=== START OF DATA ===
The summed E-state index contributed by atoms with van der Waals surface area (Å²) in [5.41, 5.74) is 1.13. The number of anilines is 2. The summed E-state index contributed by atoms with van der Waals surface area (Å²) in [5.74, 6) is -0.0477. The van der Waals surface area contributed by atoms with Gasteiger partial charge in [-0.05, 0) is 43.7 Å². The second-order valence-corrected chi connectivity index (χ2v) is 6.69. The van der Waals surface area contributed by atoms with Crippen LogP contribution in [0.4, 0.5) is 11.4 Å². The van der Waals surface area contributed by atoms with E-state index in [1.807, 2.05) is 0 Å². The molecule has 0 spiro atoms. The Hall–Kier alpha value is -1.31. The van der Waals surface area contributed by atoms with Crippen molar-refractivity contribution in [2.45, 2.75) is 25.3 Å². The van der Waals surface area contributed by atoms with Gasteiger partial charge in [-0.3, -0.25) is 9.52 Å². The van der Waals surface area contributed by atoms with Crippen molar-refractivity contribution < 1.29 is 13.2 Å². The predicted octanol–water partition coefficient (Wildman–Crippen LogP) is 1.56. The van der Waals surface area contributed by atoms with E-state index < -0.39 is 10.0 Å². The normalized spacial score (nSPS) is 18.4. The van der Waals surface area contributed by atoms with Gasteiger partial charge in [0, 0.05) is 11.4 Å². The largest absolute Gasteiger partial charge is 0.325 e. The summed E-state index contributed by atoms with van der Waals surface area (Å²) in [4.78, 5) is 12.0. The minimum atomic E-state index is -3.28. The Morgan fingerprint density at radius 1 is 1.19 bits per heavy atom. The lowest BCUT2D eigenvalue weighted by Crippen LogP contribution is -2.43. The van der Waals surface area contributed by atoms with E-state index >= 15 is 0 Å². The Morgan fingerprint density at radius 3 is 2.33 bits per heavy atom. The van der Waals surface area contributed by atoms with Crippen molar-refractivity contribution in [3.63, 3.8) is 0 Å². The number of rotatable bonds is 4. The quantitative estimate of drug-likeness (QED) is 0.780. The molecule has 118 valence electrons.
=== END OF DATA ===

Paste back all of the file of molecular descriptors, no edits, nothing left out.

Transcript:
The summed E-state index contributed by atoms with van der Waals surface area (Å²) in [5.41, 5.74) is 1.13. The number of anilines is 2. The summed E-state index contributed by atoms with van der Waals surface area (Å²) in [5.74, 6) is -0.0477. The van der Waals surface area contributed by atoms with Gasteiger partial charge in [-0.05, 0) is 43.7 Å². The second-order valence-corrected chi connectivity index (χ2v) is 6.69. The van der Waals surface area contributed by atoms with Crippen LogP contribution in [0.4, 0.5) is 11.4 Å². The van der Waals surface area contributed by atoms with E-state index in [1.807, 2.05) is 0 Å². The molecule has 0 spiro atoms. The Hall–Kier alpha value is -1.31. The van der Waals surface area contributed by atoms with Crippen molar-refractivity contribution in [2.45, 2.75) is 25.3 Å². The van der Waals surface area contributed by atoms with Gasteiger partial charge in [-0.3, -0.25) is 9.52 Å². The van der Waals surface area contributed by atoms with Crippen molar-refractivity contribution < 1.29 is 13.2 Å². The predicted octanol–water partition coefficient (Wildman–Crippen LogP) is 1.56. The van der Waals surface area contributed by atoms with E-state index < -0.39 is 10.0 Å². The normalized spacial score (nSPS) is 18.4. The van der Waals surface area contributed by atoms with Gasteiger partial charge in [0, 0.05) is 11.4 Å². The largest absolute Gasteiger partial charge is 0.325 e. The summed E-state index contributed by atoms with van der Waals surface area (Å²) in [4.78, 5) is 12.0. The minimum atomic E-state index is -3.28. The Morgan fingerprint density at radius 1 is 1.19 bits per heavy atom. The lowest BCUT2D eigenvalue weighted by Crippen LogP contribution is -2.43. The van der Waals surface area contributed by atoms with E-state index >= 15 is 0 Å². The Morgan fingerprint density at radius 3 is 2.33 bits per heavy atom. The van der Waals surface area contributed by atoms with Crippen molar-refractivity contribution in [3.63, 3.8) is 0 Å². The number of rotatable bonds is 4. The quantitative estimate of drug-likeness (QED) is 0.780. The molecule has 118 valence electrons.